Here are some general troubleshooting tips that will help you figure out 90% of VPN problems.
I will refer to PPTP VPN here as this is the most common.
One thing to help speed up connecting with Windows 7 and PPTP is to specify in your VPN connection the TYPE. Go to properties of your VPN, Networking Tab, Choose PPTP in the drop down. You will see you connect faster as the client doesn’t have to guess at the type anymore, saving time.
When you click connect on your VPN you will see that a smaller window appears and will have some dialogue in it. This dialogue is the connection process and if you understand what each step does, you can generally nail down exactly what your connection problem is.
First. The connection dialogue will say “Connecting to….”. This step is the VPN client trying to communicate with the VPN server using the TCP port 1723. If during this step your vpn just sits there saying Connecting to… and then times out and gives you an error message then you now know that something between you and the VPN server is blocking TCP port 1723. One easy way to “get a second opinion” is to telnet to port 1723. You do so by opening a command prompt (Windows key + R, type CMD and hit enter). You then type this: telnet 18.104.22.168 1723
Substitute 22.214.171.124 with the IP Address or DNS Name of your VPN server. If you are successful the CMD window will go blank with a blinking cursor. If you are being blocked then you will get a message saying Connect Failed. If you get the message “command not recognized”, you don’t have the telnet client installed (See “Turn On/Off Windows Features” to install it).
To remedy this problem you would need to get in touch with your network administrator. And I refer to the network administrator of the network you are on, aka, if you are in a hotel you talk to the hotel, if you are at coffee shop then you would have to talk to Coffee shop, if you are at home then I guess that would most likely be you. Some firewalls have an option you can enable “Allow VPN pass through” that will do the trick. Software firewalls can interfere here. Bloatware apps like All In One security applications have firewalls in them that are generally very intrusive, I would recommend turning off these applications to rule them out as a cause of the issue you are having, if you find it is one of these software firewalls causing the problem you would need to allow an exception for the vpn server you are connecting to.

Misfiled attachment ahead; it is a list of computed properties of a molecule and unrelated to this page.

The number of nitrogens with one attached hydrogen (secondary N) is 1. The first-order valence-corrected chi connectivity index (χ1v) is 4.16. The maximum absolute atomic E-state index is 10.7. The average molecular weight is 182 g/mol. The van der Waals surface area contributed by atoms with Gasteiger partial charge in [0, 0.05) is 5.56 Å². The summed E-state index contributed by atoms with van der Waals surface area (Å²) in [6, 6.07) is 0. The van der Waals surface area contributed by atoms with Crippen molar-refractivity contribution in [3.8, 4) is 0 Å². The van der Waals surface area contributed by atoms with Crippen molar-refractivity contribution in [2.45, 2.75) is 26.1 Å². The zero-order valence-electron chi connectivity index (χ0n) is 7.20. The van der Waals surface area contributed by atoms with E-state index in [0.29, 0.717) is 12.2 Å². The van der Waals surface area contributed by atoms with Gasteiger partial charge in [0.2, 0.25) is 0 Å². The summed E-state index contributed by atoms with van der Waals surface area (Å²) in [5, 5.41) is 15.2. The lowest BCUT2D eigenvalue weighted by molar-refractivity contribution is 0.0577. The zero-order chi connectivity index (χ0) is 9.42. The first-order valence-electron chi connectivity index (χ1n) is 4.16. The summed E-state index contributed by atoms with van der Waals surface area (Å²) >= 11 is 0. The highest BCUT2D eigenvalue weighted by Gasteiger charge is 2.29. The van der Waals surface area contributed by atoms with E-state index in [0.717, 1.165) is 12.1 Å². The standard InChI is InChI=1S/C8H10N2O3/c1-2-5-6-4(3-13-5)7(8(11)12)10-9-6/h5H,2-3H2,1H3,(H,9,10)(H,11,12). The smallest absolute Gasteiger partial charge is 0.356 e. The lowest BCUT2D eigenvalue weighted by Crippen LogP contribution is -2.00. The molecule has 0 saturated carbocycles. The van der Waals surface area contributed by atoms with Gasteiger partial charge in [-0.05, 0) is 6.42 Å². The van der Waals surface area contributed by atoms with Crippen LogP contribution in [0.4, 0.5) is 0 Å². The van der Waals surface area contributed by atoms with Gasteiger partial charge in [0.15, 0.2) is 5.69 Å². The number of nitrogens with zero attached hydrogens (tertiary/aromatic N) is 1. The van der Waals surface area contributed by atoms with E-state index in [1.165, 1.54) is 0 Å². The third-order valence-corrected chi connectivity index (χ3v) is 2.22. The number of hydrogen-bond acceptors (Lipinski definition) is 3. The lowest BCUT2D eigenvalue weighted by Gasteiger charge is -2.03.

Second. If step 1 is successful the process brings us here. The connection dialogue will say “Verifying Username and Password”. This step is the VPN trying to communicate with the VPN server using the protocol GRE (notice how this is an entire protocol and no port is associated with it, this is key to understand). GRE is also commonly known as protocol 47, which is important to know if you have to configure an older firewall that doesn’t have a preconfigured setting for GRE, there are firewalls that require you to specify the protocol number in order to be able to allow it. When you are stuck on this step then it is similar to the previous. The GRE protocol is not connecting to your VPN server, so something between you and your server is blocking it. This step is a little more difficult to test outside of the VPN client, so I won’t go into it. Chances are pretty likely that if you get stuck on this step that the firewall between your computer and the internet is blocking.
The remedy here is essentially the same process as step 1. See step 1 remedy.
Third. If steps 1 and 2 are successful you almost have a completed VPN. The connection dialogue will say “Registering computer on remote network”. When you get stuck on this step and it times out then spits out an error then the most likely cause here is actually on the VPN server itself. Common issues that create this error are DHCP pool is out of IP Addresses to hand out (aka, it is full).I have also seen it where a bad NIC driver on the server messes with RRAS and causes this issue. Along those lines, I have seen a corrupt RRAS installation cause this as well.
So the remedy for this step is contact the vpn server administrator and have him investigate the problem.
***Note: Most of the time, the error messages that the M$ VPN Client spits out aren’t helpful at all, but sometimes they are dead on. For example: If you get an error message stating your account doesn’t have permission to dial in, then you know exactly what to do. Contact your admin and ask him to allow you dial in access. Not a connectivity problem at all, just a permission issue.
I hope this information finds itself useful for at least someone. Note that there is no silver bullet here, this is simply a boiled down basic summary of the most common issues I have seen over the span of a few years of supporting PPTP and ways to verify them. The issues I helped clients/employees with that fall outside of the above were so few and far between that they aren’t worth mentioning here.